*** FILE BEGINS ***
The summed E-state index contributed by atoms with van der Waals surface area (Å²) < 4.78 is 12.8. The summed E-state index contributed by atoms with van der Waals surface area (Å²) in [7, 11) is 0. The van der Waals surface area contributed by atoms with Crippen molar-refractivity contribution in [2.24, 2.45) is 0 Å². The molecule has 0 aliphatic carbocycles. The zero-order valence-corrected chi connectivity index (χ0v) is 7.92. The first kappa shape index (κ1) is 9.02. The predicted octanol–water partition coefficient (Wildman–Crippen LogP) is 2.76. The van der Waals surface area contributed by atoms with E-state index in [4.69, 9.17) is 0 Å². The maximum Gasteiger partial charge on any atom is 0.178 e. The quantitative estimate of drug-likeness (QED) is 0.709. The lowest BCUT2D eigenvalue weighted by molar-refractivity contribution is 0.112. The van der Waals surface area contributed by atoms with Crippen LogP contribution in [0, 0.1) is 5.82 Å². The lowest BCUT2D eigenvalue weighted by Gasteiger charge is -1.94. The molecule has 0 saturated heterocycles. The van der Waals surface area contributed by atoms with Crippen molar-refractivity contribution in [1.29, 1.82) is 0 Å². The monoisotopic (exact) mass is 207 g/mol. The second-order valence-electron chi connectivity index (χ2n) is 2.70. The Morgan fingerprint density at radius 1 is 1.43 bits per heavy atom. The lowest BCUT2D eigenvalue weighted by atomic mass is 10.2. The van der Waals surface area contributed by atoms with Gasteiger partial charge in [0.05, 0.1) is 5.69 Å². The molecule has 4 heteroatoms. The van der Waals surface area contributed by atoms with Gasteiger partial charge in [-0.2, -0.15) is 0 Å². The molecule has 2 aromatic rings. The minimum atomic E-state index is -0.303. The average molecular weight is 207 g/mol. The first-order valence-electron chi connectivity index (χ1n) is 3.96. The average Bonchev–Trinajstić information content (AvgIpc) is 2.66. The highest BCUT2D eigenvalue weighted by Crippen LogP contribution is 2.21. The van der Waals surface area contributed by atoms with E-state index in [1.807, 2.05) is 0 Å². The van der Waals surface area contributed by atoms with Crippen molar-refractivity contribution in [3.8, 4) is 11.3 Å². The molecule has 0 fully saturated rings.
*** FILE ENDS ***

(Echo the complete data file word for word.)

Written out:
The summed E-state index contributed by atoms with van der Waals surface area (Å²) < 4.78 is 12.8. The summed E-state index contributed by atoms with van der Waals surface area (Å²) in [7, 11) is 0. The van der Waals surface area contributed by atoms with Crippen molar-refractivity contribution in [2.24, 2.45) is 0 Å². The molecule has 0 aliphatic carbocycles. The zero-order valence-corrected chi connectivity index (χ0v) is 7.92. The first kappa shape index (κ1) is 9.02. The predicted octanol–water partition coefficient (Wildman–Crippen LogP) is 2.76. The van der Waals surface area contributed by atoms with E-state index in [4.69, 9.17) is 0 Å². The maximum Gasteiger partial charge on any atom is 0.178 e. The quantitative estimate of drug-likeness (QED) is 0.709. The lowest BCUT2D eigenvalue weighted by molar-refractivity contribution is 0.112. The van der Waals surface area contributed by atoms with Crippen LogP contribution in [0, 0.1) is 5.82 Å². The lowest BCUT2D eigenvalue weighted by Gasteiger charge is -1.94. The molecule has 0 saturated heterocycles. The van der Waals surface area contributed by atoms with Crippen molar-refractivity contribution in [1.29, 1.82) is 0 Å². The monoisotopic (exact) mass is 207 g/mol. The second-order valence-electron chi connectivity index (χ2n) is 2.70. The Morgan fingerprint density at radius 1 is 1.43 bits per heavy atom. The lowest BCUT2D eigenvalue weighted by atomic mass is 10.2. The van der Waals surface area contributed by atoms with Gasteiger partial charge in [0.05, 0.1) is 5.69 Å². The molecule has 4 heteroatoms. The van der Waals surface area contributed by atoms with Gasteiger partial charge in [-0.2, -0.15) is 0 Å². The molecule has 2 aromatic rings. The minimum atomic E-state index is -0.303. The average molecular weight is 207 g/mol. The first-order valence-electron chi connectivity index (χ1n) is 3.96. The average Bonchev–Trinajstić information content (AvgIpc) is 2.66. The highest BCUT2D eigenvalue weighted by Crippen LogP contribution is 2.21. The van der Waals surface area contributed by atoms with E-state index in [1.807, 2.05) is 0 Å². The van der Waals surface area contributed by atoms with Crippen molar-refractivity contribution in [3.8, 4) is 11.3 Å². The molecule has 0 fully saturated rings.